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I’ve lost count of how many times I’ve watched Step Brothers before I got into movies, for I’d always come out laughing at the silliness shown inside of a concept that revolves around 40-year-old man children still trying to acquire normal lives for themselves. But I was worried what coming back to Step Brothers for my first time in so long would do to my own opinion for my own taste in films has only grown within the many years, although to my own delight it didn’t only hold up. I’ve only found myself laughing even more from watching Step Brothers than I could remember having done so years back. And I’m not always a fan of Will Ferrell in the meantime, but with watching him in Adam McKay movies he makes this silliness work so perfectly, and that’s what I’ve always loved about Step Brothers, the manner in which it embraces how silly it is without pretending to be more.

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The Curious Case of Benjamin Button – Review

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Less offensive than Forrest Gump in terms of how it alters history for the sake of its own self-important sense of sentimentality, but at the hands of David Fincher – it was the most that one can hope for with The Curious Case of Benjamin Button. Granted, Forrest Gump will be among the first films that one will think of when one talks about David Fincher’s The Curious Case of Benjamin Button because the similarities within the sort of narrative experimentation which they are working with are not limited from the fact that the two of them share Eric Roth as a screenwriter but also from what they make of their setting. And for as much as I love the work of David Fincher, this was always one of my biggest struggles in regards to his filmography for by my own personal experience, it took me three attempts to make it through The Curious Case of Benjamin Button without feeling a need to fall asleep, but even describing such a film as “bloated” doesn’t even begin to cover why it’s such a frustrating, even annoying experience.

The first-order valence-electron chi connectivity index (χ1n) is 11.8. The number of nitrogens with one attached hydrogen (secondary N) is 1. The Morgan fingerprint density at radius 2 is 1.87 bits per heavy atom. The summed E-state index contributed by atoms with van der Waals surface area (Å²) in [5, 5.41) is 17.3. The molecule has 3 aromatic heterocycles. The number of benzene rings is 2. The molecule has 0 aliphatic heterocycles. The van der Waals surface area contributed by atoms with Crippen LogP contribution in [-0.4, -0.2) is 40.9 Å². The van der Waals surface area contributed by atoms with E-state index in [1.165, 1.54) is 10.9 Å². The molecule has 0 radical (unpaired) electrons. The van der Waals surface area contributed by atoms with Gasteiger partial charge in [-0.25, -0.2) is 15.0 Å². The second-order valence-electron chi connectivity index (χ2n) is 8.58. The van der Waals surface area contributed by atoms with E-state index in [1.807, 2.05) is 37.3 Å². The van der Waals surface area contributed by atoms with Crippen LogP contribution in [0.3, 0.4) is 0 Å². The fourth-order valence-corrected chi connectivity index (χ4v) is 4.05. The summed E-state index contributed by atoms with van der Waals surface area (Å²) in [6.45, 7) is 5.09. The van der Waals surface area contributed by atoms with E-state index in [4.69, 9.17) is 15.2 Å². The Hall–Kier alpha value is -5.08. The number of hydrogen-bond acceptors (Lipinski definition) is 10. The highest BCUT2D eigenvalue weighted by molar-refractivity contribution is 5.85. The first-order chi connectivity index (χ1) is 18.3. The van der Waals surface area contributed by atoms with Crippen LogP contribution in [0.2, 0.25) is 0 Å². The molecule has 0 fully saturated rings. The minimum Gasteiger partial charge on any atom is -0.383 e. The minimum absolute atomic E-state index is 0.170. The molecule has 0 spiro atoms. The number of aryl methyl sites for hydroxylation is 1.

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Still Walking – Review

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When I first saw Hirokazu Kore-eda’s Still Walking, the first thing that would have come to mind from my own experience with it was none other than the work of Yasujiro Ozu. My own love for the work of Ozu was something that only compelled me to watch Still Walking for my first time and on many subsequent revisits, it retains that power – for in the simplest actions it manages to become something all the more profound. I’ve read somewhere that Hirokazu Kore-eda is not fond of the Yasujiro Ozu comparisons (he said he would much rather be linked to the likes of Ken Loach) but with a film like Still Walking it feels irresistible. About as close as we can get to modern day Ozu.

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Ponyo – Review

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Despite my usual love for the films of Hayao Miyazaki, Ponyo has always been one of my least favourites from him. Regardless, there’s still a lot about it that I like and I can’t really call it a bad film by any means, because it’s still enjoyable while it lasts. Sure, it still has a whole lot of really goofy elements behind it but I think there’s enough to keep one waiting for more to come along. It’s rather disappointing especially when you compare it to a masterwork much like Spirited Away, Princess Mononoke, or My Neighbor Totoro, but it should provide enough to keep one satisfied. It feels like a film so wallowed with its approach which shouldn’t be a bad thing, but in this scenario it had me thrown off although not to the degree which Howl’s Moving Castle had done so (the only Miyazaki film which I found rather difficult to absorb). Continue reading →